Resurrecting the dead in Kenya through arts…the inspiring story of four African artists

Stephen Nartey August 05, 2022

It may be a bizarre pursuit, but, that’s what four artists in East Africa’s nation of Kenya set out to unravel. That’s how they found closure after their encounter with death. They decided to translate the grief they felt in losing a loved one into an art that can be seen, touched and reminisced about by the public. It was a journey of walking through the burden of grief in their lives.

Their art sought to answer the metaphor that best paints the feeling of grief when one dies. Moses Nyawanda, a painter, lost his eight-year-old daughter to terminal illness. This grief was only shared by his family and friends. It was bottled inside him and became his dark secret.

He decided to paint the emotional phases the family reeled under in four frames. The first frame captured a family standing strong in grief. The second frame displayed a family dealing with the challenge of their dying child with a terminal disease. The third frame placed the spotlight on many families dealing with similar issues and the need for the world to help them heal. The fourth frame exhibited how the family has survived the grief and how they are looking into the future with optimism. He exhibited this hope for the future with bright and sunny colors to indicate that he is down but not broken.

Moses said he feels stronger celebrating the life of his eight-year-old girl than the impact her death has had on the family.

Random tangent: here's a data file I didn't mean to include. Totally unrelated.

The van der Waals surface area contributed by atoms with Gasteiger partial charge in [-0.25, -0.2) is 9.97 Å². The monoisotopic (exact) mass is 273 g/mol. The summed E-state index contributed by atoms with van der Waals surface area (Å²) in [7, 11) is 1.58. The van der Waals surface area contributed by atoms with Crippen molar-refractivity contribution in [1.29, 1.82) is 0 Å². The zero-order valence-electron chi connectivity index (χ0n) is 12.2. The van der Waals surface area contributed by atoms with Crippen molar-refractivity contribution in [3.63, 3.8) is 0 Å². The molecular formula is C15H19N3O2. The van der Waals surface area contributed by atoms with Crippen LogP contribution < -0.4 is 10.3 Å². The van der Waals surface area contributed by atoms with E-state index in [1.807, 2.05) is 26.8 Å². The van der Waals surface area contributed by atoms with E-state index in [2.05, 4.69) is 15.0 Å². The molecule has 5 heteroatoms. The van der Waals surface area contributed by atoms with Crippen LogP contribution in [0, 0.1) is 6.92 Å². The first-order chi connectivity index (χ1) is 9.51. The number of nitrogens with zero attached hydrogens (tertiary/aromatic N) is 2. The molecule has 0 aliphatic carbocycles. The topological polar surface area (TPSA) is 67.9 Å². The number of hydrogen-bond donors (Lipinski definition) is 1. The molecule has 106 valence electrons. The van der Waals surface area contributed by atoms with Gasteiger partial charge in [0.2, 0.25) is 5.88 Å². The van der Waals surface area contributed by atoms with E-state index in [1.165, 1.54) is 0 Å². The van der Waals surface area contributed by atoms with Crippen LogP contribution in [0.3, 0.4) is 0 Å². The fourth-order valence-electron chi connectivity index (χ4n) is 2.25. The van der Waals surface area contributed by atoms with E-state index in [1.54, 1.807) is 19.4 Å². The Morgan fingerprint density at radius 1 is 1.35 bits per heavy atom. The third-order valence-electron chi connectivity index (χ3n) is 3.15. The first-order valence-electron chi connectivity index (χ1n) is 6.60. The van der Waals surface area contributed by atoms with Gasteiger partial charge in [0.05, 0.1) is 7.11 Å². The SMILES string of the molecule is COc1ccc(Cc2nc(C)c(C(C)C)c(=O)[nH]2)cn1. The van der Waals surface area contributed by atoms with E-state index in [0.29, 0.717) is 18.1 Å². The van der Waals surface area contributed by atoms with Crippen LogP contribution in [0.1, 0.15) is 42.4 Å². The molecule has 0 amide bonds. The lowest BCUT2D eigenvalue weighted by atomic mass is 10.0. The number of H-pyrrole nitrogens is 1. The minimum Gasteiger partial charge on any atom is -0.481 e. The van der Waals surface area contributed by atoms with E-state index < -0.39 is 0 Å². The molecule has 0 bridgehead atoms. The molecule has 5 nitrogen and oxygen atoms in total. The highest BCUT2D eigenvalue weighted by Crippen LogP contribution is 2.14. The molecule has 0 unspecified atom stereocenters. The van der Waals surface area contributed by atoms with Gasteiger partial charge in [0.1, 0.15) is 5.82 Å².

The sculptor, Elkana Ong’esa, also lost his wife. This experience was devastating for him because of the affection both partners held for each other over the years of living together. Kenyan media Business Daily Africa reported that he called the wife affectionately ‘baby’. He carved a sculpture to depict how he was emotionally connected with his wife. This art has given him the partial liberation he always sought after.

For songwriter Iddi Achieng, he chose to relive his grief in his music. He was emotionally broken when he lost his mother. He used a musical video with themes of helplessness and hopelessness to express the state of grief he was in when he lost his mother.

Being a poet as well, Iddi kept a journal in which he eulogized his mother. He asked the curators to frame his letters to his mother for the public to have an insight into the strong bond that existed between his mother and him. That was his way of sharing his mom with the world.

Illustrator and animator Musa Omusi weaved a big batik with many colors in a bird-like form. He didn’t want to settle on his own grief but create a piece that connected how he felt with those who had lost a loved one in one way or the other.  The bird signifies the ability to fly at some point away from the pain people endure as a result of death.

This unique bizarre art enthralled many art lovers at Nairobi Westlands when they displayed their creative works at a gallery dubbed ‘Dream Cona’. One of the curators at the exhibition, Suzanne Miieko, said the artists were connected by the misery that hit them.

According to her, they sought to immortalize the state of their grief through art. She explained that, no matter how painful the exit of a loved one, they can be forgotten at a point in time. That’s why this project was important.

She added that it couldn’t have been done better than artistically exhibiting it.

Last Edited by:Mildred Europa Taylor Updated: August 5, 2022


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